Andrea Marechal Watson reports on trends in the jewelley trade

Early man believed that the strange bright stones they found in mountains and on river beds, created by mysterious underground forces, were somehow godlike. Countless legends spanning the world from ancient Greece to Australia share the idea that jewels are somehow of divine or superhuman origin. Amethyst was said to have been created from the tears of Dionysus, onyx from the fingernails of Venus while for the Aboriginals of southern Australia opals were created when their ancestral God came to earth in a rainbow. Magical powers – both good and bad – have always been attributed to gems. The moonstone was believed to be a way of communicating with the gods; jade was (and still is) used to attract good fortune; rubies were said to help in warfare; emeralds to protect travellers and diamonds – once called the tears of the gods – were supposed to have powers over love and health – but could also poison. Pearls – think of Elizabeth I – can be seen as a power tool in the working woman’s wardrobe.

The emotional hold that gems have over us is also reflected in a growing interest in crystal healing. The Covid-19 pandemic has boosted sales of crystals that give ‘immunity’. Scientists, searching for explanations, have suggested that we are drawn to gems because they evoke the shiny surface of water so essential for survival. *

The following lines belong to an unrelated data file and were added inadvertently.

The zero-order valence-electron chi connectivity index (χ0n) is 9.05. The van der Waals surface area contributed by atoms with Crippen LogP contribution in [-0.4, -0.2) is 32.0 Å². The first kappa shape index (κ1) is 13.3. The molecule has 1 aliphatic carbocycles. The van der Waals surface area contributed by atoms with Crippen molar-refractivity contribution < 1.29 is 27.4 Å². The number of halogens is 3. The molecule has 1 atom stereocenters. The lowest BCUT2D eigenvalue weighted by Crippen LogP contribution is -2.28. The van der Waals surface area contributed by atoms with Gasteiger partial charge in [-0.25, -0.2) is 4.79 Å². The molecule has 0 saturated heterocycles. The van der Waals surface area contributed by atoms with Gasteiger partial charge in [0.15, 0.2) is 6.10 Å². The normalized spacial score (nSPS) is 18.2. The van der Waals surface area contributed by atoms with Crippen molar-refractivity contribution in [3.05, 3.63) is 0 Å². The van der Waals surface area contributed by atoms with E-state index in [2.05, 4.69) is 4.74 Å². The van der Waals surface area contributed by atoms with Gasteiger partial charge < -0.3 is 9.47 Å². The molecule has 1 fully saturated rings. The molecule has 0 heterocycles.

The soft power of jewels has been endlessly exploited by diplomats, traders and of course lovers. Pliny the Elder wrote that Cleopatra dissolved a priceless pearl in vinegar to impress Marc Antony. In modern times, De Beers’ famous marketing slogan ‘a diamond is forever’ created the myth that all engagement rings must contain a diamond.

Diamonds, however, no longer enjoy quite the same aura and in today’s jewellery industry there’s far greater diversity, with coloured stones such as rubies and emeralds back in vogue, along with quirky and characterful settings.